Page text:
Houston area doctors report large drop in patients due to COVID-19

HOUSTON, Texas (KTRK) -- Since the COVID-19 pandemic hit the Houston area, Dr. Tom Garcia, who operates a private practice at West Houston Medical Center, has taken a major financial hit.

First, it was the shutdown of elective medical procedures. Now, he's dealing with a reduction in patients coming in because of COVID-19 fears.

"I took an 80 percent cut simply because I was more interested in keeping my office open and my staff on payroll," Garcia said.

According to a recent survey conducted by the Texas Medical Association, more than two-thirds of physicians said their patient volume has reduced to at least 50 percent, and more than half said their revenue has been cut by half or more. Some doctors are even using their own personal funds to keep them from sinking.

"They have been using their own personal charge cards. They're tapping into whatever savings accounts they have to help pay the rent and try to keep all the employees on the payroll," said Dr. Diana Fite, President of the Texas Medical Association.

She worries fear of contracting COVID-19 at the doctor's office isn't just hurting physicians, but patients who are foregoing critical medical care.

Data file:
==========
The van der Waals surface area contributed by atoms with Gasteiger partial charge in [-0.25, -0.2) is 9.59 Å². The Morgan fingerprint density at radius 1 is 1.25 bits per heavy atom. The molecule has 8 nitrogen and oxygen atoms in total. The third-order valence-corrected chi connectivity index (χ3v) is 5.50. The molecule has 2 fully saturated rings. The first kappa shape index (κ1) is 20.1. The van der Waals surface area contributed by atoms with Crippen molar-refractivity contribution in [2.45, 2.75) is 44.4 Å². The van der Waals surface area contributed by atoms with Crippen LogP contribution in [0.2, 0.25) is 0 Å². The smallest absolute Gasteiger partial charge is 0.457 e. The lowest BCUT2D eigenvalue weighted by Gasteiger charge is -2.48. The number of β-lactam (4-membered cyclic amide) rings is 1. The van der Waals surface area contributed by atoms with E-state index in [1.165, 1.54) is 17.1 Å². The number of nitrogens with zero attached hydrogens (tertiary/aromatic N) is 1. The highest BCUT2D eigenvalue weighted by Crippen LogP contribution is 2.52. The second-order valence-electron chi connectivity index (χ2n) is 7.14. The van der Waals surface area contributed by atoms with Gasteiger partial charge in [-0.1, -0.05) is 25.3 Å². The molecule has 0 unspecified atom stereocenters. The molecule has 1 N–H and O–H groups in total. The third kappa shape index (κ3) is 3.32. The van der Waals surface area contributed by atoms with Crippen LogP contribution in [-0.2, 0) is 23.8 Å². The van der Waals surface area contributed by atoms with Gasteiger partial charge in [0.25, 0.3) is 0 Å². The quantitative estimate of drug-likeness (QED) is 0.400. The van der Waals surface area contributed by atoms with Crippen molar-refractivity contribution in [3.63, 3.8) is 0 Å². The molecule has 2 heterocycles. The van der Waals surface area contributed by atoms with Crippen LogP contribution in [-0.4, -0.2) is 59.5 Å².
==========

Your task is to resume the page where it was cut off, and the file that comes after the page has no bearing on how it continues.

"Just the other day, I had a lady come in with severe abdominal pain that has been going on for five days," Fite said. "She had a ruptured appendix, but she was so afraid to come in and afraid of catching coronavirus that she put it off to the point of where she would have to have a major surgery and a long recovery."

She said patients shouldn't fear doctor's offices because of the extra measures taken to ensure safety. One of her biggest concerns is the impact to the healthcare system if the trend continues.

"Some have had to close down, or at least temporarily," Fite said.

For some others, there is hope. For the first time in months, Dr. Tony Popek at Town and Country Family Physicians in Houston said he's seen patient volume increase back to normal levels.

"This last week we've been at almost 100 percent. So my suspicion is that, as we pass this hump of Memorial Day weekend and everybody feels more comfortable engaging publicly with each other, I think it will be pretty good," Popek said.

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